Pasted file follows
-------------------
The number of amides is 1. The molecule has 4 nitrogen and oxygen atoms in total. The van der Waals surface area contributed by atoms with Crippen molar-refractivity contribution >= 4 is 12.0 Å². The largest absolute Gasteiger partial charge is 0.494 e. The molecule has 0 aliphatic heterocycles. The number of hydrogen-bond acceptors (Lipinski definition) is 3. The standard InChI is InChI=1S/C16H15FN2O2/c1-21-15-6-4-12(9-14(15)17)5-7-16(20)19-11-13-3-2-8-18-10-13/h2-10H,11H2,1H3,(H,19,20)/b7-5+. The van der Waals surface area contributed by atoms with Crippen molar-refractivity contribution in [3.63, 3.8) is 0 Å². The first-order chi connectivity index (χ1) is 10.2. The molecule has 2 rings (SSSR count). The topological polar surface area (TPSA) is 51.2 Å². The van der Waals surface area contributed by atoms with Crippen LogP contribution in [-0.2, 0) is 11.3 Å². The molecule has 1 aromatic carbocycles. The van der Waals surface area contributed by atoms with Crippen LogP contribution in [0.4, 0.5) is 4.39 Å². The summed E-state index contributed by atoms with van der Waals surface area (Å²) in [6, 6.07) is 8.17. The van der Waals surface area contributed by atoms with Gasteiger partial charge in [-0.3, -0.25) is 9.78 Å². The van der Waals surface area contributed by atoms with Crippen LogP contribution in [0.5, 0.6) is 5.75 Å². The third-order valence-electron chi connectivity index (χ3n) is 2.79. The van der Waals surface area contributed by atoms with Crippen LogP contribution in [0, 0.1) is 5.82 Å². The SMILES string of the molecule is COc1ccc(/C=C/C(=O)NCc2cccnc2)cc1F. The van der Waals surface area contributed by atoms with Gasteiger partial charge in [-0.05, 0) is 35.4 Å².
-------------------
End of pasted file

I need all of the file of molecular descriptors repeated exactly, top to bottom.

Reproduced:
The number of amides is 1. The molecule has 4 nitrogen and oxygen atoms in total. The van der Waals surface area contributed by atoms with Crippen molar-refractivity contribution >= 4 is 12.0 Å². The largest absolute Gasteiger partial charge is 0.494 e. The molecule has 0 aliphatic heterocycles. The number of hydrogen-bond acceptors (Lipinski definition) is 3. The standard InChI is InChI=1S/C16H15FN2O2/c1-21-15-6-4-12(9-14(15)17)5-7-16(20)19-11-13-3-2-8-18-10-13/h2-10H,11H2,1H3,(H,19,20)/b7-5+. The van der Waals surface area contributed by atoms with Crippen molar-refractivity contribution in [3.63, 3.8) is 0 Å². The first-order chi connectivity index (χ1) is 10.2. The molecule has 2 rings (SSSR count). The topological polar surface area (TPSA) is 51.2 Å². The van der Waals surface area contributed by atoms with Crippen LogP contribution in [-0.2, 0) is 11.3 Å². The molecule has 1 aromatic carbocycles. The van der Waals surface area contributed by atoms with Crippen LogP contribution in [0.4, 0.5) is 4.39 Å². The summed E-state index contributed by atoms with van der Waals surface area (Å²) in [6, 6.07) is 8.17. The van der Waals surface area contributed by atoms with Gasteiger partial charge in [-0.3, -0.25) is 9.78 Å². The van der Waals surface area contributed by atoms with Crippen LogP contribution in [0.5, 0.6) is 5.75 Å². The third-order valence-electron chi connectivity index (χ3n) is 2.79. The van der Waals surface area contributed by atoms with Crippen LogP contribution in [0, 0.1) is 5.82 Å². The SMILES string of the molecule is COc1ccc(/C=C/C(=O)NCc2cccnc2)cc1F. The van der Waals surface area contributed by atoms with Gasteiger partial charge in [-0.05, 0) is 35.4 Å².